Jenny | 722 comments I have known second and third graders with speech difficulties that can't pronounce the r sound. Typically it comes around age four to five, I believe (although I am not a speech pathologist, but I remember asking a friend who is if it was normal for my four year old at the time not to pronounce the r correctly and she said yes.). But with speech delays or speech impediments it can come later. I have a second grader in my class now who can't say the r sound.


Cheryl has hopes her life will calm down soonish (cherylllr) | 6440 comments Mod
Ok, thanks. So, I'm guessing Freddie is about 6, or maybe 7, with the additional clues of what kind of things get his attention, how the adults relate to him, etc.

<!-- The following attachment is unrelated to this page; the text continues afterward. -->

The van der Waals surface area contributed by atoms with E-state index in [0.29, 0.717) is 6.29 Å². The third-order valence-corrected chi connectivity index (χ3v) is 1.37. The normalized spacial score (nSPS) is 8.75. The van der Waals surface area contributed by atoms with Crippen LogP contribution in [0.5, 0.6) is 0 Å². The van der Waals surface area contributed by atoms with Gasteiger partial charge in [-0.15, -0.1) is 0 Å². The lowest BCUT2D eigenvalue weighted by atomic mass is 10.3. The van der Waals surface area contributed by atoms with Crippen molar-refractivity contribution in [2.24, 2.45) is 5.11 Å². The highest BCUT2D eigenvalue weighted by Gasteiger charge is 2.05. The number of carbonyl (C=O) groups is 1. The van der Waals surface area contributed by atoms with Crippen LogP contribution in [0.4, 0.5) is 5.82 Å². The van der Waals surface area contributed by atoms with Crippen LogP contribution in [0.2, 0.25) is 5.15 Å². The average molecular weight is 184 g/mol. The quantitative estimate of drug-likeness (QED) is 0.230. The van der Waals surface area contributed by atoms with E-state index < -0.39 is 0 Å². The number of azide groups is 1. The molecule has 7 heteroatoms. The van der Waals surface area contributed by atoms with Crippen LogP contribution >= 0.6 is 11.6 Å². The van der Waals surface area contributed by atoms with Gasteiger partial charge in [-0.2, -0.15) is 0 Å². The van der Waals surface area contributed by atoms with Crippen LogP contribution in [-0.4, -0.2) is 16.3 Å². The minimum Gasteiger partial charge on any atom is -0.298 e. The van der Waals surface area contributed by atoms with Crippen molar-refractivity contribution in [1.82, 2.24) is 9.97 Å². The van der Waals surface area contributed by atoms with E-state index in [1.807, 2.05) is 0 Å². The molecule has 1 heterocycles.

Possible Spoilers below:


Well, I did finish. It's a strange little story. Not sure what's going on. Is there some sort of spiritual allegory, with the quest, and the tower, and the lost & found treasure, and the false identities?

And what did the Newbery committee see in it?

It's well worth reading, and I highly recommend it - but it has to be 'sold' with the right strategy so the reader has a little bit of an idea what to expect. I'm not sure I was ready for something so different from other Newbery winners & honors. And I'm not sure what to say in my review.


message 23: by Carolien (new)

Carolien (carolien_s) I finally finished it. It started quite slowly, but it grew on me and I enjoyed their adventure once they got going.